52. 52. The method of claim 45 wherein the target temperature is
    within or above the range defined by definition 1, definition 2, definition 3, definition 4, definition 5, definition 6, or definition 7 of the Tg range of the polymer or polymer combination;
    above ambient temperature;
    above room temperature;
    between ambient temperature and upper Tg of the Tg range;
    between ambient temperature and lower Tg of the Tg range;
    between −40° C. and upper Tg of the Tg range;
    between −40° C. and lower Tg of the Tg range;
    between −40° C. and ambient temperature;
    at or above 60° C.;
    between 60° C. and upper Tg of the Tg range;
    between 60° C. and lower Tg of the Tg range; or
    between 60° C. and ambient temperature.
  53. 53. The method of claim 45 wherein the target temperature is limited to a temperature below the temperature at which therapeutic agents substantially decompose.
  54. 54. The method of claim 45 wherein the polymer portion of the implantable stents have a lower areal density of cracks.
  55. 55. The method of claim 45 wherein the polymer portion of the implantable stents is e-beam sterilized.
  56. 56. The method of claim 56 wherein the polymer portion of the implantable stents have a lower areal density of cracks.
  57. 57. The method of claim 2 wherein the second temperature is
    within or above the range defined by definition 1, definition 2, definition 3, definition 4, definition 5, definition 6, or definition 7 of the Tg range of the polymer or polymer combination;
    above ambient temperature;
    above room temperature;
    between ambient temperature and upper Tg of the Tg range;
    between ambient temperature and lower Tg of the Tg range;
    between −40° C. and upper Tg of the Tg range;
    between −40° C. and lower Tg of the Tg range;
    between −40° C. and ambient temperature;
    at or above 60° C.;
    between 60° C. and upper Tg of the Tg range;
    between 60° C. and lower Tg of the Tg range; or
    between 60° C. and ambient temperature.
  58. 58. The method of claim 57 wherein the second temperature is limited to a temperature below the temperature at which therapeutic agents substantially decompose.
  59. 60. The method of claim 57 wherein Tg range of the polymer or polymer combination excludes ambient temperature, excludes ambient temperature plus or minus 1° C., or excludes ambient temperature plus or minus 5° C.
  60. 61. The method of claim 2 wherein the annealing temperature is
    within or above the range defined by definition 1, definition 2, definition 3, definition 4, definition 5, definition 6, or definition 7 of the Tg range of the polymer or polymer combination;
    above ambient temperature;
    above room temperature;
    between ambient temperature and upper Tg of the Tg range;
    between ambient temperature and lower Tg of the Tg range;
    between −40° C. and upper Tg of the Tg range;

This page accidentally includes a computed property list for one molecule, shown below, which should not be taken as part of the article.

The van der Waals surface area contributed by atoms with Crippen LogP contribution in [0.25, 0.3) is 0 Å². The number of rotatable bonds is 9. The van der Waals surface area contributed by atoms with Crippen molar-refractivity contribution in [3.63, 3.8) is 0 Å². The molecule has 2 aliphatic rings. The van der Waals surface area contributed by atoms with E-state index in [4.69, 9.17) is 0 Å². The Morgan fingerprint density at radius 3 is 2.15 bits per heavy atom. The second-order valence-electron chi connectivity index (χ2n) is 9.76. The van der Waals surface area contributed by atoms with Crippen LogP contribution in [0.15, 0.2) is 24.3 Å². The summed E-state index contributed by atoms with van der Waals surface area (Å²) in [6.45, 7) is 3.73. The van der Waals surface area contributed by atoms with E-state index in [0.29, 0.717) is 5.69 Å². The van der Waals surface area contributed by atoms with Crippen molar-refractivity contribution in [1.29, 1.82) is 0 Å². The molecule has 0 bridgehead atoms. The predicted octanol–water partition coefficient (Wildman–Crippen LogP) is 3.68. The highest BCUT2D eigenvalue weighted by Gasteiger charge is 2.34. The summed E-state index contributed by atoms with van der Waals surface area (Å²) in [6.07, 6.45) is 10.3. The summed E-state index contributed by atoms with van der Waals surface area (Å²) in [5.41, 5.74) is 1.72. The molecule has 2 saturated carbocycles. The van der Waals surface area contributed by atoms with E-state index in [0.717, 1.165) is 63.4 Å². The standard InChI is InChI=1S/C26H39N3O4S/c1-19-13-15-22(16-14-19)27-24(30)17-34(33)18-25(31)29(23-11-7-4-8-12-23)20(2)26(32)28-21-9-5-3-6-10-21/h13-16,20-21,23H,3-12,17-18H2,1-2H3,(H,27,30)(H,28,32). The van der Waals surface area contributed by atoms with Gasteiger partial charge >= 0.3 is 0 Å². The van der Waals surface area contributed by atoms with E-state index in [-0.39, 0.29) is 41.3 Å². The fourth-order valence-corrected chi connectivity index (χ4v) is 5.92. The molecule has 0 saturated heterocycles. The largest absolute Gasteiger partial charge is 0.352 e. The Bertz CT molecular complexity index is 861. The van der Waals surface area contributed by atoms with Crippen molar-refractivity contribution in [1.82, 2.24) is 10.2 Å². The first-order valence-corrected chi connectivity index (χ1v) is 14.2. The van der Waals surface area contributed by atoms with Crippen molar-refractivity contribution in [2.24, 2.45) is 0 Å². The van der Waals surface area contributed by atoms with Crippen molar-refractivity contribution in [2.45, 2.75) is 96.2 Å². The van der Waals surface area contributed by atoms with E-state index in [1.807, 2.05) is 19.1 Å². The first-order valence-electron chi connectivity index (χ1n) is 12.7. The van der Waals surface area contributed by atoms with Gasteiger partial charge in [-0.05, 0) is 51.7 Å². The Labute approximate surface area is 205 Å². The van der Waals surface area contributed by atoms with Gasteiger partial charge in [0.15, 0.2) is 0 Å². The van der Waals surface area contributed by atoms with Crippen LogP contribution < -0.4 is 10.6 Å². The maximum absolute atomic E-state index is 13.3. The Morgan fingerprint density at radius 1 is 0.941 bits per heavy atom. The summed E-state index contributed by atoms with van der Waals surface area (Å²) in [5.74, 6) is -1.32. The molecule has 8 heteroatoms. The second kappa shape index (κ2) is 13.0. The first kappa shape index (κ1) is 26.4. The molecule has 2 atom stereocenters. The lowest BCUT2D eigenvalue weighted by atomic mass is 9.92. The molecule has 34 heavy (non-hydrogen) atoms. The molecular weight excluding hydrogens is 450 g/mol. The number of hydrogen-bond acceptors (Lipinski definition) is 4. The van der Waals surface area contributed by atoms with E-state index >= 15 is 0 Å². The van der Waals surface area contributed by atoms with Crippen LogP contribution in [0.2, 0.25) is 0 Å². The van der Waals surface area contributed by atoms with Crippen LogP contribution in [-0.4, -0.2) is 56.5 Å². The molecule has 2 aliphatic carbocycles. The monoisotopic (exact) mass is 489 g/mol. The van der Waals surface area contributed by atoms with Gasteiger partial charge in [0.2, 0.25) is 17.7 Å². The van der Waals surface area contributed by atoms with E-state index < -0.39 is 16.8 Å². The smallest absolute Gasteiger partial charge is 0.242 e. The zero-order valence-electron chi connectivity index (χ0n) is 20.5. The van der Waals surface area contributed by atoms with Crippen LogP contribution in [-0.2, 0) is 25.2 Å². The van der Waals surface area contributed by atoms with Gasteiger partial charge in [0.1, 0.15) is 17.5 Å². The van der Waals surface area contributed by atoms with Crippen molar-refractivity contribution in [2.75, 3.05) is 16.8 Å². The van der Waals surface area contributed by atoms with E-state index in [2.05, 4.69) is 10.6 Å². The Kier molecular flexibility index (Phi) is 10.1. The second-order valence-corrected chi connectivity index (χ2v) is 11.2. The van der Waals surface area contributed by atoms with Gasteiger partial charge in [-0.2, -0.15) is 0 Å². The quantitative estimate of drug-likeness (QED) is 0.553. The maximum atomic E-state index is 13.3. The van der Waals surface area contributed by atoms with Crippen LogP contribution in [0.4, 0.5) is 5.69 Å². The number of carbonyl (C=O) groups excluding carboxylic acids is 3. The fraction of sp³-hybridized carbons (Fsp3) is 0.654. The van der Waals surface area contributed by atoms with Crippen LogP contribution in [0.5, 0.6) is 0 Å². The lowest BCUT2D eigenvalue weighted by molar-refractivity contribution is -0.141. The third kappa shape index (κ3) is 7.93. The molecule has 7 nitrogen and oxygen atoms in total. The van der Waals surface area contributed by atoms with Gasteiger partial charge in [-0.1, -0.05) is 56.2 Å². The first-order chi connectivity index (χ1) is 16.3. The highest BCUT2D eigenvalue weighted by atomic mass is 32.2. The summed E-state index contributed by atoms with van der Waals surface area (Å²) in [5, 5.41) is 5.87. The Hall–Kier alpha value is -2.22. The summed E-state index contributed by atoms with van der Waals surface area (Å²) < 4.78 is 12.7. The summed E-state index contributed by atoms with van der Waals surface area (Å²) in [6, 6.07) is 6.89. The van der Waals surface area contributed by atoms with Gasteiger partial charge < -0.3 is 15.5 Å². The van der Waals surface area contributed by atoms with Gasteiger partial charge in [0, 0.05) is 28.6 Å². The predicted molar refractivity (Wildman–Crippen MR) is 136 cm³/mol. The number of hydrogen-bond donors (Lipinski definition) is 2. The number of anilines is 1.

between −40° C. and lower Tg of the Tg range;
    between −40° C. and ambient temperature;
    at or above 60° C.;
    between 60° C. and upper Tg of the Tg range;
    between 60° C. and lower Tg of the Tg range; or
    between 60° C. and ambient temperature.
  61. 62. The method of claim 61 wherein the annealing temperature is limited to a temperature below the temperature at which therapeutic agents substantially decompose.
  62. 63. The method of claim 61 wherein Tg range of the polymer or polymer combination excludes ambient temperature, excludes ambient temperature plus or minus 1° C., or excludes ambient temperature plus or minus 5° C.
US10957022 2003-12-01 2004-10-01 Temperature controlled crimping Active 2026-09-07 US8052912B2 (en)

Priority Applications (2)

Application Number Priority Date Filing Date Title
US10725698 US20050118344A1 (en) 2003-12-01 2003-12-01 Temperature controlled crimping
US10957022 US8052912B2 (en) 2003-12-01 2004-10-01 Temperature controlled crimping

Applications Claiming Priority (6)

Application Number Priority Date Filing Date Title
US10957022 US8052912B2 (en) 2003-12-01 2004-10-01 Temperature controlled crimping
EP20040812597 EP1706254B1 (en) 2003-12-01 2004-11-30 Temperature controlled crimping
PCT/US2004/040121 WO2005053937A1 (en) 2003-12-01 2004-11-30 Temperature controlled crimping
DE200460030716 DE602004030716D1 (en) 2003-12-01 2004-11-30 squeeze Temperature Controlled
JP2006542693A JP2007512908A (en) 2003-12-01 2004-11-30 Temperature adjustment crimp method
US14074543 USRE45744E1 (en) 2003-12-01 2013-11-07 Temperature controlled crimping

Related Parent Applications (1)

Application Number Title Priority Date Filing Date
US10725698 Continuation-In-Part US20050118344A1 (en) 2003-12-01 2003-12-01 Temperature controlled crimping

Related Child Applications (1)

Application Number Title Priority Date Filing Date
US14074543 Reissue USRE45744E1 (en) 2003-12-01 2013-11-07 Temperature controlled crimping

Publications (2)

Publication Number Publication Date
US20050119720A1 true true US20050119720A1 (en) 2005-06-02
US8052912B2 US8052912B2 (en) 2011-11-08

Family

ID=34620322

Family Applications (3)

Application Number Title Priority Date Filing Date
US10725698 Abandoned US20050118344A1 (en) 2003-12-01 2003-12-01 Temperature controlled crimping